In one day alone, Playboy, Elon Musk-run companies Tesla and SpaceX, Mozilla, and even Cher have deleted their Facebook accounts — and those aren’t even half the names on the list. After news broke last Friday that Cambridge Analytica, a political-data firm affiliated with the Trump campaign, had harvested data from 50 million Facebook users without their knowledge or consent, the #DeleteFacebook movement is going strong.

Four days after Facebook announced via blog post that it had suspended Cambridge Analytica from using their platform, #DeleteFacebook had already been mentioned 40,000 times, the New York Times reported. Playboy made the announcement in a statement on Wednesday. “For years, it has been difficult for Playboy to express our values on Facebook due to its strict content and policy guidelines.” the statement said. “Playboy has always stood for personal freedom and the celebration of sex. Today we take another step in that ongoing fight.”

Even Will Ferrell got in on the action. “I can no longer, in good conscience, use the services of a company that allowed the spread of propaganda and directly aimed it at those most vulnerable,” he said in a Facebook post. “I love my fans and hope to further interact with them through my comedy via the mediums of film and television.”

So the question is, should you follow Cher and Will Ferrell and Playboy and delete your Facebook? The platform may be increasingly unpopular among young people anyhow, but I’m thinking of the years of photos that I wouldn’t want to risk losing. One Slate writer said that the #DeleteFacebook trend “insults those who don’t have the privilege of leaving.” This means, whether for social reasons (losing touch with friends or promoting an event) or business reasons, where you can gain at least some exposure without paying for ads on radio and television, it can be easier said than done to leave entirely.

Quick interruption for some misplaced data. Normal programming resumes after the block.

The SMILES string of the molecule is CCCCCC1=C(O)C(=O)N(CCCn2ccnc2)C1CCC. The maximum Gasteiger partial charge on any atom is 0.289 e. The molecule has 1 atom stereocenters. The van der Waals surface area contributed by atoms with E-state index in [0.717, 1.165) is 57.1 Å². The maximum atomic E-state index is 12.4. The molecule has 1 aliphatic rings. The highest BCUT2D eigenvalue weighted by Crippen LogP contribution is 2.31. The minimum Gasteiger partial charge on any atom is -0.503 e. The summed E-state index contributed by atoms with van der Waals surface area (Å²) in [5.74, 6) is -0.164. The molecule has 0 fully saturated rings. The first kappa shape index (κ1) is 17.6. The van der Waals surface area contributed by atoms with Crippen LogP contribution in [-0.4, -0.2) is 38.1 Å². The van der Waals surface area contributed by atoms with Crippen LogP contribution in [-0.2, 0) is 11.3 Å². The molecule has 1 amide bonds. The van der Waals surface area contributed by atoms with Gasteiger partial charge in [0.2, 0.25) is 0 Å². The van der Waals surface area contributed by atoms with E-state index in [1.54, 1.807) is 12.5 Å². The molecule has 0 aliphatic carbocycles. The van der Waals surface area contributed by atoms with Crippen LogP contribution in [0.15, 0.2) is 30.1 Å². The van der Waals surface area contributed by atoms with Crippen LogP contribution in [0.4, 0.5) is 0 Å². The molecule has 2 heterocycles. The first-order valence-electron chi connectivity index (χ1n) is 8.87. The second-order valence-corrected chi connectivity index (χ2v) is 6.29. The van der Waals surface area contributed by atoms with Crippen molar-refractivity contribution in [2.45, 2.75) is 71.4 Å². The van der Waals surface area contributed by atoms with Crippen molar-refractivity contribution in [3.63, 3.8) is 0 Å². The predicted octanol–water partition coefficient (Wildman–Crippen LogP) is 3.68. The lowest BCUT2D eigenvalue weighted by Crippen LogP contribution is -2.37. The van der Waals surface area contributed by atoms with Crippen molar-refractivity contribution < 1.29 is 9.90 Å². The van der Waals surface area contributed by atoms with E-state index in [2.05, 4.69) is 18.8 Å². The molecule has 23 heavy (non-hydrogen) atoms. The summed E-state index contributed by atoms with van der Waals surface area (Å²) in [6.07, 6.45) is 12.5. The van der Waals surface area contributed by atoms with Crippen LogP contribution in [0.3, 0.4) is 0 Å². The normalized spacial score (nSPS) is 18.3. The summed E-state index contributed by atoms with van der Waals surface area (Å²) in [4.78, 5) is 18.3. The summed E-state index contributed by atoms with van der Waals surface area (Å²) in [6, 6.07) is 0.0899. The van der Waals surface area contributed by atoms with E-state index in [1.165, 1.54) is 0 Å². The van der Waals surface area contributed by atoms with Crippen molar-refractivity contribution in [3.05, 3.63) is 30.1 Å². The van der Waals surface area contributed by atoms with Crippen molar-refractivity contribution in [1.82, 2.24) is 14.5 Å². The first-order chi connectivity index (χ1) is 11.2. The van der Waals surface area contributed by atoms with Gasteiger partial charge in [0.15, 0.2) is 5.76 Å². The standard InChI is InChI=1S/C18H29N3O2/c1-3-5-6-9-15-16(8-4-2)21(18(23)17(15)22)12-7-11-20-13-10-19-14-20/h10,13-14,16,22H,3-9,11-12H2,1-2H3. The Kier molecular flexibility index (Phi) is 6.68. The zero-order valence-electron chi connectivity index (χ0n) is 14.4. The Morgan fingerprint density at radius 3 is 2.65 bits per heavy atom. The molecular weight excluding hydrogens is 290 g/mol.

“Your business could have trouble reaching customers; your family might not gather on another social network; no one posts any events anywhere else,” April Glaser writers. “All of which means that leaving Facebook simply doesn’t make sense for many people. It’s a network effect, a kind of natural monopoly; migrating to another social network would only work if enough people migrate there, too.” There’s also the argument that other social networks don’t exactly have clean hands either: Instagram is owned by Facebook, of course, and Twitter was also called out for their bot army during the election.

If you’re not ready to say bye to Facebook, but you want to make it a less dangerous presence, a Bloomberg article had a few good suggestions. Log out each time you use Facebook. Don’t click “like” on other sites in order to avoid sharing data with Facebook about what you’re doing. Fix your privacy settings to, essentially, the most private options possible (for example, making sure your posts are limited to “Only friends”), and edit out as much personal information as possible, such as what music or books you like. Last but not least, the article says to delete the people on your friends list who aren’t actually connected to you anymore.

So, in the event that you’re not willing to join Cher, you can still participate in the rebellion in some small way.

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